PARTYAG from International Religious Freedom Data, Aggregate File (2003-2008)
According to the Report, what is the nature of political parties (in practice)? [Category labels are the following: 0 = All political parties are secular. 1 = Correlation between political party and religion. 2 = Political parties can be religious or secular. 3 = Political parties must be religious. 999 = Unable to assess based on the Report.]

 
GVTYPEAG from International Religious Freedom Data, Aggregate File (2003-2008)
According to the Report, what is the type of state or official religion?

0) Secular (or no state religion specified)
1) Atheistic
2) Christian
3) Islamic
4) Jewish
5) Buddhist
6) Nonsecular/theistic
9) Status changed during coding period, see Note 4 in the ARDA summary page for more information

 
SOURCE1 from National Congregations Study, Cumulative Dataset (1998, 2006-2007, and 2012), Version 2
Who provided these services to you? First mention. Remarks: This item was asked only if the congregation reported using a consultant at least once in the past 12 months (CONSULT1=1). These variables were coded from verbatim responses to SOURCE1-SOURCE3.

1) Private secular firm or sole practitioner (includes members)
2) Private firm or sole practitioner, religious or secular not specified
4) Professor
5) Clergy or evangelist
7) Publishing houses, religious
9) Community organizing agency
11) Congregations (own denomination)
12) Congregations (other denomination)
13) Regional office of own denomination
15) National office of own denomination
17) Office of own denomination, level unspecified
18) Office of other denomination, level unspecified
19) Other religious firm, organization or sole practitioner
20) Other
21) Can't tell
22) Congregation, unspecified denomination
23) Government employee or agency
24) Accrediting officer

 
SOURCE2 from National Congregations Study, Cumulative Dataset (1998, 2006-2007, and 2012), Version 2
Who provided these services to you? Second mention. Remarks: This item was asked only if the congregation reported using a consultant at least once in the past 12 months (CONSULT1=1). These variables were coded from verbatim responses to SOURCE1-SOURCE3.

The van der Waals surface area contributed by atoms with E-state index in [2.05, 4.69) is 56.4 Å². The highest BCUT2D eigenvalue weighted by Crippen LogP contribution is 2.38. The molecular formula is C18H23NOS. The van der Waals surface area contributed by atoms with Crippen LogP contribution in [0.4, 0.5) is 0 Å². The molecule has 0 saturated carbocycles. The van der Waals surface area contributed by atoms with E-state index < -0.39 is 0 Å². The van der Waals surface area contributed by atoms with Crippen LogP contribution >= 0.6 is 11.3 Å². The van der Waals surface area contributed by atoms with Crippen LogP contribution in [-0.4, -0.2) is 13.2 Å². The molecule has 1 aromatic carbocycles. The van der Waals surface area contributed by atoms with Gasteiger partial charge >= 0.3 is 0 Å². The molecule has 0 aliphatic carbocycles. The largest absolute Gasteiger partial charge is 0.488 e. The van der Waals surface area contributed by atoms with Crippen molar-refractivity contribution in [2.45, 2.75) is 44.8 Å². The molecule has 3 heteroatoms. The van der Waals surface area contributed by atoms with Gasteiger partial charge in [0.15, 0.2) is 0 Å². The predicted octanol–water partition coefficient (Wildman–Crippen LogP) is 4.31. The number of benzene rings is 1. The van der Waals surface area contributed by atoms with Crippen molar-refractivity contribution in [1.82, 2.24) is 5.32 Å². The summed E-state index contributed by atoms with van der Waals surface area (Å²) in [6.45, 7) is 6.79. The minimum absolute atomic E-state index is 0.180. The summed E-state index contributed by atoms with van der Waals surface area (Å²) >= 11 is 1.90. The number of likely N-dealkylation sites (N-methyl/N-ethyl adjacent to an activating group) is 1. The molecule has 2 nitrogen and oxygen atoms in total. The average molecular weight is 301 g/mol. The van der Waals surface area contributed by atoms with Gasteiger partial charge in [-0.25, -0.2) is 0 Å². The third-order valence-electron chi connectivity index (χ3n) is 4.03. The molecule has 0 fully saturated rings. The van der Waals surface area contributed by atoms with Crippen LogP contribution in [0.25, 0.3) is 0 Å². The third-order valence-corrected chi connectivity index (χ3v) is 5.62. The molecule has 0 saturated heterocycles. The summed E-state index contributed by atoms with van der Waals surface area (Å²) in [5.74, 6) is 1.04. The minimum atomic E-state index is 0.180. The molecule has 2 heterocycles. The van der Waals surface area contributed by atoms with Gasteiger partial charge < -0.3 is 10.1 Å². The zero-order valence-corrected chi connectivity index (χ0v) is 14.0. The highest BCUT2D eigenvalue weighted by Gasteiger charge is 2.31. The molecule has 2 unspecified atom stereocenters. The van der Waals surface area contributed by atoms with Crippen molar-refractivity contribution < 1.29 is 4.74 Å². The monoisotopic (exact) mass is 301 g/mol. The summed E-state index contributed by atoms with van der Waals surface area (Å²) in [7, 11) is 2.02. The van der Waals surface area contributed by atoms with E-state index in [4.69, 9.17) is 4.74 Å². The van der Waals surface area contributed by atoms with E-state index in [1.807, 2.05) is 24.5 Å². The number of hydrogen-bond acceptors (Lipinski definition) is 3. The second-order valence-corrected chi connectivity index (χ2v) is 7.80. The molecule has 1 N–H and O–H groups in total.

1) Private secular firm or sole practitioner (includes members)
2) Private firm or sole practitioner, religious or secular not specified
4) Professor
5) Clergy or evangelist
7) Publishing houses, religious
11) Congregations (own denomination)
12) Congregations (other denomination)
13) Regional office of own denomination
15) National office of own denomination
17) Office of own denomination, level unspecified
18) Office of other denomination, level unspecified
19) Other religious firm, organization or sole practitioner
20) Other
21) Can't tell
22) Congregation, unspecified denomination
23) Government employee or agency

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Secularization: "The process by which sectors of society and culture are removed from the domination of religious institutions and symbols." (Berger, 1967:107)...
 
Social Network Theory: Studies of conversion, religious schisms, and secularization utilize social network theory to understand the influence of community and networks on the religious life of individuals, groups and societies...

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Secularization: The decline of religious faith and of the influence of the churches...